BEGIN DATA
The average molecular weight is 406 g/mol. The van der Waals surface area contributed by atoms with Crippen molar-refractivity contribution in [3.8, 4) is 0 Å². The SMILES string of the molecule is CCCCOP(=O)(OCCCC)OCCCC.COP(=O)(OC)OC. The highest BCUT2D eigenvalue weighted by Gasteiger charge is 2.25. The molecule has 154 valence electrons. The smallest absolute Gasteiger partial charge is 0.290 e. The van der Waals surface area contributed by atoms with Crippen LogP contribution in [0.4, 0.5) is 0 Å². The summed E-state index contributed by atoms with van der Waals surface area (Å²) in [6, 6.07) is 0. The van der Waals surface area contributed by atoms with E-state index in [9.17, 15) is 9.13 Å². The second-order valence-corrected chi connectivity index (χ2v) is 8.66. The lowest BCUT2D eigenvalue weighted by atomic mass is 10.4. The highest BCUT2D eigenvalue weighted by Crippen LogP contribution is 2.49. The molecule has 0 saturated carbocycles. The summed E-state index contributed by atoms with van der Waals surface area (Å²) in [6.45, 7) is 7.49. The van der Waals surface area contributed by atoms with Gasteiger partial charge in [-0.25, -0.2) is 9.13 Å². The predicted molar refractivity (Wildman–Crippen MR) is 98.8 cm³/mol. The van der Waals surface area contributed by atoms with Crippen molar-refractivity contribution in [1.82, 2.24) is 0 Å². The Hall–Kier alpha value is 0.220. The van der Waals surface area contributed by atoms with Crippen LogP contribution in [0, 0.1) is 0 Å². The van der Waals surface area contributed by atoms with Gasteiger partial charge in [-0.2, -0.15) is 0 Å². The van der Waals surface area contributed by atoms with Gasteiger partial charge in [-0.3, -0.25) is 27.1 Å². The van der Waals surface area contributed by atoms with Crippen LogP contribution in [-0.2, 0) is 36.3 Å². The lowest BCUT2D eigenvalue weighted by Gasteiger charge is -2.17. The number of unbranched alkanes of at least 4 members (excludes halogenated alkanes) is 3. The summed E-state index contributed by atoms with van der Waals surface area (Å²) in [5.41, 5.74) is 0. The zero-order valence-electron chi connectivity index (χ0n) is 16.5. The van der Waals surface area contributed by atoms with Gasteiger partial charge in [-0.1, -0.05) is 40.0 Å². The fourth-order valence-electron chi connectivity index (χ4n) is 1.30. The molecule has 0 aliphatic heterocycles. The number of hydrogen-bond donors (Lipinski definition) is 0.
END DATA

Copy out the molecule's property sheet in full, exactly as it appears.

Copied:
The average molecular weight is 406 g/mol. The van der Waals surface area contributed by atoms with Crippen molar-refractivity contribution in [3.8, 4) is 0 Å². The SMILES string of the molecule is CCCCOP(=O)(OCCCC)OCCCC.COP(=O)(OC)OC. The highest BCUT2D eigenvalue weighted by Gasteiger charge is 2.25. The molecule has 154 valence electrons. The smallest absolute Gasteiger partial charge is 0.290 e. The van der Waals surface area contributed by atoms with Crippen LogP contribution in [0.4, 0.5) is 0 Å². The summed E-state index contributed by atoms with van der Waals surface area (Å²) in [6, 6.07) is 0. The van der Waals surface area contributed by atoms with E-state index in [9.17, 15) is 9.13 Å². The second-order valence-corrected chi connectivity index (χ2v) is 8.66. The lowest BCUT2D eigenvalue weighted by atomic mass is 10.4. The highest BCUT2D eigenvalue weighted by Crippen LogP contribution is 2.49. The molecule has 0 saturated carbocycles. The summed E-state index contributed by atoms with van der Waals surface area (Å²) in [6.45, 7) is 7.49. The van der Waals surface area contributed by atoms with Gasteiger partial charge in [-0.25, -0.2) is 9.13 Å². The predicted molar refractivity (Wildman–Crippen MR) is 98.8 cm³/mol. The van der Waals surface area contributed by atoms with Crippen molar-refractivity contribution in [1.82, 2.24) is 0 Å². The Hall–Kier alpha value is 0.220. The van der Waals surface area contributed by atoms with Crippen LogP contribution in [0, 0.1) is 0 Å². The van der Waals surface area contributed by atoms with Gasteiger partial charge in [-0.2, -0.15) is 0 Å². The van der Waals surface area contributed by atoms with Gasteiger partial charge in [-0.3, -0.25) is 27.1 Å². The van der Waals surface area contributed by atoms with Crippen LogP contribution in [-0.2, 0) is 36.3 Å². The lowest BCUT2D eigenvalue weighted by Gasteiger charge is -2.17. The number of unbranched alkanes of at least 4 members (excludes halogenated alkanes) is 3. The summed E-state index contributed by atoms with van der Waals surface area (Å²) in [5.41, 5.74) is 0. The zero-order valence-electron chi connectivity index (χ0n) is 16.5. The van der Waals surface area contributed by atoms with Gasteiger partial charge in [-0.1, -0.05) is 40.0 Å². The fourth-order valence-electron chi connectivity index (χ4n) is 1.30. The molecule has 0 aliphatic heterocycles. The number of hydrogen-bond donors (Lipinski definition) is 0.